Thank you so much for having me.
As introduced, I'm Cynthia, and I'm from North End Women's Centre, which is located in Winnipeg, right in the inner city in the north end. We provide a variety of programs for women to work towards being in charge of their own lives, through a variety of support services. Specifically, I'll talk about shelter and transitional housing with regard to the experience we have, but also some of the challenges and gaps we have seen.
From a shelter perspective, we are not a shelter specifically. We are a women's centre, but we work very closely with shelters. We provide, in terms of capacity, the individual and group counselling that is often needed when it relates to domestic violence. Oftentimes, from a shelter perspective, women will leave the shelter and then have that work to do. Oftentimes, there's a connection back and forth in terms of referral between our centre and shelters.
As well as lots of advocacy and support, there's connecting people to shelter, people who may come to our centre first and talk about domestic violence or intimate partner violence that they're experiencing. They're looking for ways to get into a shelter but they don't really know how to do that. We do those pieces around shelter connection.
As far as transitional housing is concerned, we have 14 transitional housing beds. Six of them are specifically for women who are in addictions recovery and need a place, through their recovery, to live, because they feel that if they were living in their home environment, they would not be successful. We also have eight beds specifically for women who are being sexually exploited or human-trafficked. Women in these transitional housing beds can live with us for anywhere between a year and two years.
As it relates to domestic violence and some of the challenges we've been seeing, I would say that some of our programs are very specific when it comes to whom they may serve. When we talk about transitional housing, I mentioned addictions recovery and sexual exploitation and trafficking. However, the women who come to all of our programs, or a large majority of them, will report domestic violence in their lives, either previously or currently. One of the challenges we've experienced is its prominence. It's spreading across all of our programs. We've been around for 34 years, and in our beginning years, domestic violence was a large portion of what we did solely. The idea of needing to broaden out into different areas of work has allowed us to do different work, but the domestic violence connection is prominent throughout all of our programs.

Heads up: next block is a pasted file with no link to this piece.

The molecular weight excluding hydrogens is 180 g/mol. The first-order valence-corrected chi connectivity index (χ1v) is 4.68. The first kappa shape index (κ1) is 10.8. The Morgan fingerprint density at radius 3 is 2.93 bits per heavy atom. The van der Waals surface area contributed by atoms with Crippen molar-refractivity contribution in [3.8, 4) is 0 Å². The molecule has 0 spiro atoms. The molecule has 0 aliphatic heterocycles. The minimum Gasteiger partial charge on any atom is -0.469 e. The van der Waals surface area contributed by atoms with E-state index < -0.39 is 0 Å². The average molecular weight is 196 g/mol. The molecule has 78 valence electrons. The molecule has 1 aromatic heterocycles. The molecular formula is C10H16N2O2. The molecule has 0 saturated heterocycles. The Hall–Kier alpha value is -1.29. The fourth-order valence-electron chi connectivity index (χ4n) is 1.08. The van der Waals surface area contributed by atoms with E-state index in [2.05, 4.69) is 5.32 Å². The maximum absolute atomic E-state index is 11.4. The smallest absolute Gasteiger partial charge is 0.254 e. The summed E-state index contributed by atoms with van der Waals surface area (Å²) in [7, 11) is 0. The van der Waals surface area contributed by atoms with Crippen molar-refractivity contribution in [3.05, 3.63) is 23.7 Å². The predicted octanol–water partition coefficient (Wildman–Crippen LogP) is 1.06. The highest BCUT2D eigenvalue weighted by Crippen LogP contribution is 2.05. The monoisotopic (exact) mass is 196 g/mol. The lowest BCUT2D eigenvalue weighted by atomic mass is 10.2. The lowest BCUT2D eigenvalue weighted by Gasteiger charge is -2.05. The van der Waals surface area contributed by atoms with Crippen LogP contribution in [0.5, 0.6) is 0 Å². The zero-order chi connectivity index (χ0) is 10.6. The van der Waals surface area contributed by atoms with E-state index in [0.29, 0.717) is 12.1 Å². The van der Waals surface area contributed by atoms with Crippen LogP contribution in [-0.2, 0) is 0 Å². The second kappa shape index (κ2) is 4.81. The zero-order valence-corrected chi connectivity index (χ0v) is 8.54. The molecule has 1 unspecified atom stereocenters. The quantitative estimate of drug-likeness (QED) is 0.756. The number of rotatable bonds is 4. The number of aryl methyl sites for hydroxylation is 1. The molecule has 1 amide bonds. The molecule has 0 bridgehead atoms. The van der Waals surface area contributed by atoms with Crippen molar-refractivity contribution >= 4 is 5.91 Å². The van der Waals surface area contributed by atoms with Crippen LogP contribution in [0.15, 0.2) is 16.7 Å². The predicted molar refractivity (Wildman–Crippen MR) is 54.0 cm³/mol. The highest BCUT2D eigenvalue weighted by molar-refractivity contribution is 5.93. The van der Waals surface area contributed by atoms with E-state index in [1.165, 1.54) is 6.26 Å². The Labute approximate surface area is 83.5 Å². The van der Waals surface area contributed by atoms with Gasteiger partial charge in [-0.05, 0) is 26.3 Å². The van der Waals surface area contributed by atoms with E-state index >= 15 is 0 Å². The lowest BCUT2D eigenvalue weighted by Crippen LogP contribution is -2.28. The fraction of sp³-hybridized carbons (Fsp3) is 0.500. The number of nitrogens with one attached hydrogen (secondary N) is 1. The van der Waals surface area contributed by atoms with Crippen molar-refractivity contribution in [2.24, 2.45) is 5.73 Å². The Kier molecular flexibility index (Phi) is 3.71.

One challenge we've been experiencing over the last while has been with the increase in poverty and low income, specifically with women involved in domestic violence, specifically racialized women. We're located in the inner city, so we find that many of the women who come to us are living in poverty, with very low incomes. From a domestic violence perspective, they often say to us, “I do not have an option to leave. I do not have a place to stay. I do not have anywhere to go, even if I were to go to a shelter.” They often feel they don't have the choice to leave. Income is a huge barrier for them.
We've seen addictions in connection with domestic violence coping for many years, but the increase in meth use is something that we've definitely been seeing over the last while as well. The challenge that comes with this is that many organizations and agencies do not want to work with people when they're under the influence and using, so that becomes a barrier as well. There are also increased mental health challenges.
From the perspective of accessing resources, often a gender lens is not put on the analysis and on the policy development, which creates a challenge in access for women specifically. An example of that might be policies related to homelessness around a housing first policy, and people needing to be homeless for six months.
Women in domestic violence situations and homelessness situations will often couch surf or find a friend or a family member to live with. They will stay in a situation that isn't the best situation but is the situation that they might feel is the best for them at that time or the safest at that time or the only option at that time.
As far as gaps go, I just want to highlight specifically for Winnipeg that we have a few gaps, I would say, related to domestic violence and other areas. We are in desperate need of a 24-7 safe space for women. We do not have a place that is open 24-7 for women to come to where they're in a situation of safety. That can be very broad, but we do not have such a place for women.
When I say women, I'm including trans women. Trans women typically report that they feel unsafe using many of the existing resources that are in place. I would say that from a crisis shelter bed perspective, we are seeing that there is nothing in place for women fleeing exploitation situations. Often the exploitation is a result of domestic violence that has happened in the past, or there can be a connection with partners who are involved in bringing women into exploitation and trafficking.
Transitional housing and affordable housing—